The Girl Who Built a Rocket tells the story of big dreams for a basic human right, water

The powerful campaign for WaterAid is directed by BAFTA-shortlisted rising star Neeraja Raj and produced by Nexus Studios for Don’t Panic, narrated by the one and only Trevor McDonald.

Date
9 February 2021
Reading Time
2 minutes

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A little girl dreaming of space exploration is a heartwarming premise in any case, but in this new campaign for WaterAid the concept is flipped on its head to compelling effect. Directed by emerging talent Neeraja Raj and produced by Nexus, The Girl Who Built a Rocket tells the story of Fara, a young Madagascan girl who imagines building a spaceship to go to Mars and find water for her town, only to find that the help she needs is already on Earth. The campaign by agency Don’t Panic aims to raise awareness of the charity’s work through animation, the charity’s first animated campaign for TV, due to its inherent emotional links with childhood.

“This is a heartfelt tale based on real-life humans and their very real struggles,” Raj says. “We approached it with honesty and humility and chose to tell it through the visual language of traditional 2D animation to achieve an emotional vibrancy that is unique to the medium.”

In the film, Fara hears on the radio that water has been found on Mars, and the adults commenting that “nobody is thirsty there… if only there could be clean water here in our village”. She builds a rocket and, to the soundtrack of David Bowie’s Life on Mars, embarks on her adventure only to crash to the ground disappointed. Then, to her surprise, engineers arrive to install water pipes in the village and Fara, spanner in hand, helps to deliver on her promise after all. Brought to life in a beautiful, hand-drawn illustrative style, the film alludes to storybooks and children's animated films, but as narrator Trevor McDonald says in a statement, this shouldn’t be the stuff of fairytales.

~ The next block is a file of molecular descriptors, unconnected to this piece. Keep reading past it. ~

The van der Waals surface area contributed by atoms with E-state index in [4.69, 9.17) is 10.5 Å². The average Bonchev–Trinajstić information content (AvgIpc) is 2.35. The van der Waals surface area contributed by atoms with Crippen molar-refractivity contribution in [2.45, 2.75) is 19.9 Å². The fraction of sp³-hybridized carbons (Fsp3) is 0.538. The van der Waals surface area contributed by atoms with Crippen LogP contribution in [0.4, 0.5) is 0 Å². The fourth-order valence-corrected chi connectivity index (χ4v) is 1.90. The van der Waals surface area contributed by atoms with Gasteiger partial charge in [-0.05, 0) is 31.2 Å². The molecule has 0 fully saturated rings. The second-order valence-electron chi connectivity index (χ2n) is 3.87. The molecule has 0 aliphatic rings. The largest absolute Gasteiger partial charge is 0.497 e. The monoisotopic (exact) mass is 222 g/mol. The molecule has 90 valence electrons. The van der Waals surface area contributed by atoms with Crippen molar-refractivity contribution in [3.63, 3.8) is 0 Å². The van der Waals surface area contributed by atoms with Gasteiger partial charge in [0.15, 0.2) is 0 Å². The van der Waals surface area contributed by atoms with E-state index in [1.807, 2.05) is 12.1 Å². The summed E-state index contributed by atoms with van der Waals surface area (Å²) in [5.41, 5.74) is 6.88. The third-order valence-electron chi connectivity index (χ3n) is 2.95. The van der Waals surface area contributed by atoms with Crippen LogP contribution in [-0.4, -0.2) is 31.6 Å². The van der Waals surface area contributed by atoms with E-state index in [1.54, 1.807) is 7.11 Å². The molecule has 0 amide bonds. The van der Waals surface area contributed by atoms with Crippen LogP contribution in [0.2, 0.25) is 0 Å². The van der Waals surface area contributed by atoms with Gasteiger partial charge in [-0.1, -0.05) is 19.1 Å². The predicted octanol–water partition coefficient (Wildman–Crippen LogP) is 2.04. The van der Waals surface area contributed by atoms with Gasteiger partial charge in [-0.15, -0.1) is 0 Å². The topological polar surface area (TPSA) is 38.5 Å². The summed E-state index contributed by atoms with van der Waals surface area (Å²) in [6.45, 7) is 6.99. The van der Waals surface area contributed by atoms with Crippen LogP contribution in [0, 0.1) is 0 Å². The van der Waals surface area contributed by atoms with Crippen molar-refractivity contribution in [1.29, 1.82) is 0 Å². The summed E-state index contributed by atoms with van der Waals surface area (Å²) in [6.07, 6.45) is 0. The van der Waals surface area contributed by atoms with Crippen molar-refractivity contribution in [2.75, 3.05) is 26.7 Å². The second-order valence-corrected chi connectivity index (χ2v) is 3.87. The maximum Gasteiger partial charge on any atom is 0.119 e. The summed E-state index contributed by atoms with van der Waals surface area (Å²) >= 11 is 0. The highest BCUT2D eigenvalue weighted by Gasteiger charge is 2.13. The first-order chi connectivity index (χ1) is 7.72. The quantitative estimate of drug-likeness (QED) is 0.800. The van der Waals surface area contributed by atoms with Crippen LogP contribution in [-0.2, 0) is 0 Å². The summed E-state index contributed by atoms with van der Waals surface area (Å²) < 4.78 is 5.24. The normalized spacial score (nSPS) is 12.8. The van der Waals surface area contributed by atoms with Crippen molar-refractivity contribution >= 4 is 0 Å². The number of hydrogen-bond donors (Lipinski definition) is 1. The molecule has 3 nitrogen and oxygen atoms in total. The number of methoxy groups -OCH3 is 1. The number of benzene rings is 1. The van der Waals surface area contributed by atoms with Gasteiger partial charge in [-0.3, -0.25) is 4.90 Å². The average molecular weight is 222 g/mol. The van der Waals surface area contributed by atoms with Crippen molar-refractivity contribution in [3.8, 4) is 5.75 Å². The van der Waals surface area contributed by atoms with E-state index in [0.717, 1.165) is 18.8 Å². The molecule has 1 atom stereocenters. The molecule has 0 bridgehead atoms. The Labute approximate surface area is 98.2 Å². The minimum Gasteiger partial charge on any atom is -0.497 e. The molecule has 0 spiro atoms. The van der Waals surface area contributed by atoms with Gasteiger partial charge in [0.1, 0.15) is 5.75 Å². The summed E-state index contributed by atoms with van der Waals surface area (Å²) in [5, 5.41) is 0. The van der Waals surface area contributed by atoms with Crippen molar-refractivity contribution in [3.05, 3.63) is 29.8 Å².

“I have reported on some extraordinary feats of human endeavour over my long career as a journalist and newsreader; and yet something as apparently simple as ensuring everyone everywhere has access to clean water, still evades us,” he says. “I was astounded when I learned that a staggering 785 million people worldwide do not have clean water close to home. It’s something we all take for granted in this country – and is even more important in the middle of a pandemic. So, I am honoured to add my voice to this charming animation and support WaterAid in its mission to make clean water, sanitation and good hygiene a part of normal life, wherever you are.”

One in ten people globally have no clean water close to home. In Madagascar, where the animation is set, almost half the population lacks access to this basic human right. Click here to learn more about WaterAid and how you can help its cause.

The Girl Who Built a Rocket is airing on Channel 4 during primetime slots, and is being rolled out through digital channels.

GalleryNeeraja Raj, Nexus Studios, Don't Panic: The Girl Who Built a Rocket (Copyright © WaterAid, 2021)

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About the Author

Jenny Brewer

Jenny joined the editorial team as It’s Nice That’s first news editor in April 2016. Having studied 3D Design, she has spent over a decade working in design journalism. Contact her with news stories relating to the creative industries on jb@itsnicethat.com.

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